Only if the person who saddled the horse doesn't know what he's doing. You wait to cinch it
snug (*not* tight) until the horse exhales. Then, it gets a bit tight when he inhales, and fits
properly when he exhales. Obstreperous horses will deliberately inhale deeply and hold it,
waiting to exhale until after the rider cinches the girth strap. Savvy riders who observe this
happening will then knee the horse in the abdomen and cinch the strap when the horse
exhales. After three or four such experiences, the horse learns not to do that -- at least not
when saddled by that particular rider.
It is necessary, for the safety of the rider, to tighten the girth strap enough that the saddle
stays in place when the rider mounts. It is also necessary for the comfort of the horse to
make it no tighter. Riding is a partnership, not a master-slave relationship.
Then again, there are those who are just stubborn (or just mean) that
live for the opportunity and do it every morning of their lives
irregardless of the knee...and look for the opportunity to nip the
saddler just for good measure... :)
We had one of them years ago when young...good cow horse once thru the
shenanigans of the morning ritual, but was that way forever. He also
would run you into the corner of the barn or a gate post if you weren't
aware just for the pleasure of trying to scrape you off...but would
_never_ let a cow cut back out of the herd--just give him his head and
hang on and he'd make sure wouldn't lose her. Or, point out the one you
wanted cut out of the herd and it was done. Just don't turn your back
or get lazy/unattentive when _not_ working or you'd be regretting it... :)
Yes, I had just watched the race. What interested me is that clearly
the horses know the goal is come in first, and they've accepted that as
their goal (at least the horses that do well.)
And the stories all of you tell about the horses knowing what is going
on and doing things they way they want to are ivery interesting.
Indeed, race horses in particular are bred to run (obviously :) ) and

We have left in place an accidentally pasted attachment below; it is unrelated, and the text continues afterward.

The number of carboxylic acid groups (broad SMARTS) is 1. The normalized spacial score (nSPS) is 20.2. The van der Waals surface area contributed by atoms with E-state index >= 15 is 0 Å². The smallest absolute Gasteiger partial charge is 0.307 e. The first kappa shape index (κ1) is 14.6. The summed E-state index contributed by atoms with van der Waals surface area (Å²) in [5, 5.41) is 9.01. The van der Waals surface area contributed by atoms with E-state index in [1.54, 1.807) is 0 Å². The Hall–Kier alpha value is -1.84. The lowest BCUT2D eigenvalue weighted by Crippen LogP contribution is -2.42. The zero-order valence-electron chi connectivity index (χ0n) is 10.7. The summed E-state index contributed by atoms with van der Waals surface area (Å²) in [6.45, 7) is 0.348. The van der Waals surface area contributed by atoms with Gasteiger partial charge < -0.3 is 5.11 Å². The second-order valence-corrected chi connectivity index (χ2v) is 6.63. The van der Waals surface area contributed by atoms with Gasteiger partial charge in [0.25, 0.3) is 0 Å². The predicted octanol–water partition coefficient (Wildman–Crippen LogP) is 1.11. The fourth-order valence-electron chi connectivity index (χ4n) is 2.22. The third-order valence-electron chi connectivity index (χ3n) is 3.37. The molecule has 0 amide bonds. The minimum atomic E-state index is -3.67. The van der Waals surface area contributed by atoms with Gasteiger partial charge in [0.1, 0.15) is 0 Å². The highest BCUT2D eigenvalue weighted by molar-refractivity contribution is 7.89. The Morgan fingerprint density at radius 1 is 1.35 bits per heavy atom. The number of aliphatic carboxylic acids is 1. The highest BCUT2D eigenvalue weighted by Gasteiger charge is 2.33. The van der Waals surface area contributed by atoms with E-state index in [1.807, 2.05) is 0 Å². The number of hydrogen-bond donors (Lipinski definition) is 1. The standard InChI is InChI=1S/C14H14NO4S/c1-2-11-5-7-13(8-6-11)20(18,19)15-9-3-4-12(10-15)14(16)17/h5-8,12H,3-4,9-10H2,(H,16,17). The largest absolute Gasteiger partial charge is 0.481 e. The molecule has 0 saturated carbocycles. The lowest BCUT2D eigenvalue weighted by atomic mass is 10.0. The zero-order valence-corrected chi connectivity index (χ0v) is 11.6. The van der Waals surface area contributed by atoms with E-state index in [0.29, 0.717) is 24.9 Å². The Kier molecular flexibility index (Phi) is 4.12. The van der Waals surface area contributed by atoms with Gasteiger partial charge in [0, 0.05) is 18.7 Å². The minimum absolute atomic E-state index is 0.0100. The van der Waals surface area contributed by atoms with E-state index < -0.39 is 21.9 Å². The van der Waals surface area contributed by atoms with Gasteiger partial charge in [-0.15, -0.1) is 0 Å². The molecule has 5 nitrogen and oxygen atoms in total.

they like people are competitive by their very nature with varying
levels of just how much so they really are. Even nags or cow ponies
occasionally will race each other just for the fun of it in a pasture,
particularly as young 'uns "just playing".
The amount of 'adjustments' made in these races has truly taken the fun
out of watching. The first run at Cubai did not have much influences, so
was an incredible treat to watch, but the next year, and after...
To envision what the cinch is like, wrap a belt around your chest up right
under your arm pits. that's kind of where the cinch rides on a horse. Note
you can still breathe a bit. I still think a metal bit in the mouth is
absolutely cruel, but then I've only been on 'good' horses. Only one horse
I can remember liked to try to 'rub' your leg off on fence posts. But, we
had a heart to heart so he stopped doing that.
micky posted for all of us...
And I know how to SNIP
I have to add my own horse story even though I have never ridden one...
One day I noticed the usually corralled horses at a farm I pass on the way
to work were in the driveway instead of the corral. I tried the dwelling but
no answer to knocking. I know nothing about horses so I call on the radio
and a PA State Police (PSP) trooper I didn't know eventually arrives. He
knew something. He goes and find their harness' and we lead them back. We
secure the open gate and proceed to clean our boots. I realized how majestic
they were. I can see why people have horses. I love all of Gods creatures
but learned something that day. Around here is cow country and I know about
them and can appreciate them. I've been in more than one rodeo around here
with them. If they are on the road they do not know what red lights and
sirens mean. They stare. You gotta push them off the road and stay away from
the rear hoofs and leave the bulls to the owner - they can be mean and
I always wondered about this saddle question. I am still teachable (maybe)
That's overly broad; it isn't a foregone conclusion that the open range
law will indemnify the cattle owner. The law states basically that in
any suit for "damages which are caused by collision between any motor
vehicle and any domestic animal on a highway, there is no presumption or
inference that the collision was due to negligence on behalf of the
owner or the person in possession of the animal."
That is, the plaintiff must demonstrate some other basis for negligence
on the rancher's part than simply not fencing along the roadway. There
have been cases in which courts have ruled for a plaintiff. At least
one I recall the additional conditions were of a water supply on one
side of the road with the grazing area on the other and no attempt in an
obvious case of there being consistent need for the animals to thus
cross the road repeatedly for any controls in place to minimize the
amount of time spent by animals on and/or crossing the road.
This isn't open range at the house, but it's not far to areas in E CO
and NM and also have ground in NM that are so am at least somewhat
familiar w/ the rules thereof...
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